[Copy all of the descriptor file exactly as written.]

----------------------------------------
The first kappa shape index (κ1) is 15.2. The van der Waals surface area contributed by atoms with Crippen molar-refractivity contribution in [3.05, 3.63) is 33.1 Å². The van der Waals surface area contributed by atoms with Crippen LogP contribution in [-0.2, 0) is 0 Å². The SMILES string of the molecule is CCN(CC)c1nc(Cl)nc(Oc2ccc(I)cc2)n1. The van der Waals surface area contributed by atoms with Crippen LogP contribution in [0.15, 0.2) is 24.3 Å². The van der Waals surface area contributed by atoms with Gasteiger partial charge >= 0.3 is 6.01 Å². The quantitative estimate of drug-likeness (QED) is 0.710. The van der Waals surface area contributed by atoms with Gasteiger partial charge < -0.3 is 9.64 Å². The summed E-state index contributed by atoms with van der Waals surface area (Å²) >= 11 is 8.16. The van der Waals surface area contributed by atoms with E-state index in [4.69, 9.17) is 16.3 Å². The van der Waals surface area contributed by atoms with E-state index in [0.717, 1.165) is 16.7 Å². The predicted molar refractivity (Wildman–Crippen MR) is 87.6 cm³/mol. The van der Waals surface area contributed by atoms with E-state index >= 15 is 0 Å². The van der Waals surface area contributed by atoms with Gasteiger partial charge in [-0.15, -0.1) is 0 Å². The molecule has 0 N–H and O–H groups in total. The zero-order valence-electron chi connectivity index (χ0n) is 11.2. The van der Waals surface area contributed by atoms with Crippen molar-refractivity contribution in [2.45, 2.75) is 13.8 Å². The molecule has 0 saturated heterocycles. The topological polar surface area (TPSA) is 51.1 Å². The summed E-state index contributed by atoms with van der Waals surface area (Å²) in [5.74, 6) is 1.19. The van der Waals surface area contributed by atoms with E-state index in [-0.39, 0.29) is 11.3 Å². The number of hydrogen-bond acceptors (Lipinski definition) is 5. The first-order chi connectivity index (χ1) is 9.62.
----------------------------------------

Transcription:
The first kappa shape index (κ1) is 15.2. The van der Waals surface area contributed by atoms with Crippen molar-refractivity contribution in [3.05, 3.63) is 33.1 Å². The van der Waals surface area contributed by atoms with Crippen LogP contribution in [-0.2, 0) is 0 Å². The SMILES string of the molecule is CCN(CC)c1nc(Cl)nc(Oc2ccc(I)cc2)n1. The van der Waals surface area contributed by atoms with Crippen LogP contribution in [0.15, 0.2) is 24.3 Å². The van der Waals surface area contributed by atoms with Gasteiger partial charge >= 0.3 is 6.01 Å². The quantitative estimate of drug-likeness (QED) is 0.710. The van der Waals surface area contributed by atoms with Gasteiger partial charge < -0.3 is 9.64 Å². The summed E-state index contributed by atoms with van der Waals surface area (Å²) >= 11 is 8.16. The van der Waals surface area contributed by atoms with E-state index in [4.69, 9.17) is 16.3 Å². The van der Waals surface area contributed by atoms with E-state index in [0.717, 1.165) is 16.7 Å². The predicted molar refractivity (Wildman–Crippen MR) is 87.6 cm³/mol. The van der Waals surface area contributed by atoms with E-state index >= 15 is 0 Å². The van der Waals surface area contributed by atoms with Gasteiger partial charge in [-0.15, -0.1) is 0 Å². The molecule has 0 N–H and O–H groups in total. The zero-order valence-electron chi connectivity index (χ0n) is 11.2. The van der Waals surface area contributed by atoms with Crippen molar-refractivity contribution in [2.45, 2.75) is 13.8 Å². The molecule has 0 saturated heterocycles. The topological polar surface area (TPSA) is 51.1 Å². The summed E-state index contributed by atoms with van der Waals surface area (Å²) in [5.74, 6) is 1.19. The van der Waals surface area contributed by atoms with E-state index in [-0.39, 0.29) is 11.3 Å². The number of hydrogen-bond acceptors (Lipinski definition) is 5. The first-order chi connectivity index (χ1) is 9.62.